'The best way to find out where you fit is to gain experience in both and then reflect on what you do and don't enjoy about them,' says Matthew.

No matter where you work, there's no denying that working alongside people who share your passions can be incredibly rewarding. 'You get the chance to work with a variety of creative professionals, all under the same roof and towards the same end goal,' says Matthew.

Increase your chance of success

Carolyn feels that winning candidates for publishing jobs can be easily identified. 'They're relaxed, enthusiastic, but not over-confident, with interesting opinions about books and the direction that publishing is heading,' she reveals. 'These are the candidates who will get the job.'

If you're determined to get ahead of the competition, don't overlook:

  • Doing your research - not just of the company you'd like to work for, but also the authors it publishes, its competitors and the wider publishing industry.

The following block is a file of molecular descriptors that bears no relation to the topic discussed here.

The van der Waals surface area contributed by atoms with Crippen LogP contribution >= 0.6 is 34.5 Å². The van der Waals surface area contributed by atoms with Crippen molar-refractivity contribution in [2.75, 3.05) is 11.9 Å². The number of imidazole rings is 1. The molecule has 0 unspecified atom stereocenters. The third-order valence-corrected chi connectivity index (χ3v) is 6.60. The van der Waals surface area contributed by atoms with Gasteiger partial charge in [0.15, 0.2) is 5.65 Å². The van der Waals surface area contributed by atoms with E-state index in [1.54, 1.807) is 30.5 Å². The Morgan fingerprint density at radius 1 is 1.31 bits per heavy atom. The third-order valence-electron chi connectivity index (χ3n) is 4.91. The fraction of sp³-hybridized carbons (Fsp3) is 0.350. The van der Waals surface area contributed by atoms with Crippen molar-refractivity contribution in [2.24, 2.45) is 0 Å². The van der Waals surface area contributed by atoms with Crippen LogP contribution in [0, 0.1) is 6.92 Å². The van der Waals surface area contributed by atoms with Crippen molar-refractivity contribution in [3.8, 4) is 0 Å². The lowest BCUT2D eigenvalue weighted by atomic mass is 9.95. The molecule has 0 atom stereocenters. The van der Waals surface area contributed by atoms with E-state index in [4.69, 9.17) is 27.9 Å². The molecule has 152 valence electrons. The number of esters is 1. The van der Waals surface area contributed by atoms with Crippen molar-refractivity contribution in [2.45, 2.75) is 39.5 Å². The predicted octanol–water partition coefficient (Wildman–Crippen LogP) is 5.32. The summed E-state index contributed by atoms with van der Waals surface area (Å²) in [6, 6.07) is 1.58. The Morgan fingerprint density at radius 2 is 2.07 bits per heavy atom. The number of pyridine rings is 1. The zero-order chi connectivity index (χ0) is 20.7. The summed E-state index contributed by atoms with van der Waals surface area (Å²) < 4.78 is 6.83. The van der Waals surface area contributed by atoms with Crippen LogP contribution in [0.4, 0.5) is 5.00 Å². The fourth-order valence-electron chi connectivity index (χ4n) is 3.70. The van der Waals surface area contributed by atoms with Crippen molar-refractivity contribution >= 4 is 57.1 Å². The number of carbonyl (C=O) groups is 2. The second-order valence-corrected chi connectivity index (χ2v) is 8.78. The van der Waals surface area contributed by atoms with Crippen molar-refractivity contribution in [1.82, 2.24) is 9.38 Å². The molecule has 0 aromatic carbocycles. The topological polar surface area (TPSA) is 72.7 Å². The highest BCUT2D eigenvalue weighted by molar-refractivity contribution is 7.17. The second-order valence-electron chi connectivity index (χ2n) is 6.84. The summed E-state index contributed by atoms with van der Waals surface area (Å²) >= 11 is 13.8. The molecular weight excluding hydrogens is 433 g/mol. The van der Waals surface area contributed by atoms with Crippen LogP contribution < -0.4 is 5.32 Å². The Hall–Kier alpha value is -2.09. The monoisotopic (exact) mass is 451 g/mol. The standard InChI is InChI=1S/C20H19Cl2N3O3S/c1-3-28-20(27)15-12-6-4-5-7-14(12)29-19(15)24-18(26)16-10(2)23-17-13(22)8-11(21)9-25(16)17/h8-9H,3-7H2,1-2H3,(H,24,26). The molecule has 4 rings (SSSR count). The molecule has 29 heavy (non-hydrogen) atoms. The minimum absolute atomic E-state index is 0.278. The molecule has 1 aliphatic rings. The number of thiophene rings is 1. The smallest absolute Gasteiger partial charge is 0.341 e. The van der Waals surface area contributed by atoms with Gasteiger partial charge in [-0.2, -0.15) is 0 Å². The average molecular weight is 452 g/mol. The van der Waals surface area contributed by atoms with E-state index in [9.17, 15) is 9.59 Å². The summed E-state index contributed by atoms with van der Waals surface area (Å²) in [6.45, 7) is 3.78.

• Sharpening your skills - 'demonstrate knowledge of spelling, punctuation and grammar. You won't get the job if you can't spell,' says Carolyn.
  • Targeting your applications - 'start your cover letter from scratch and do your research into the department's role within the publishing process,' says Matthew.
  • Speaking up - 'don't be afraid to have a view. Particularly with editorial assistant roles, the interviewer will be keen to know what you thought of the book you are discussing,' Carolyn says.
  • Thinking outside the box - 'don't just apply for the editorial positions that everyone else is applying for. Find out if marketing, publicity, rights or sales appeals to you,' advises Matthew.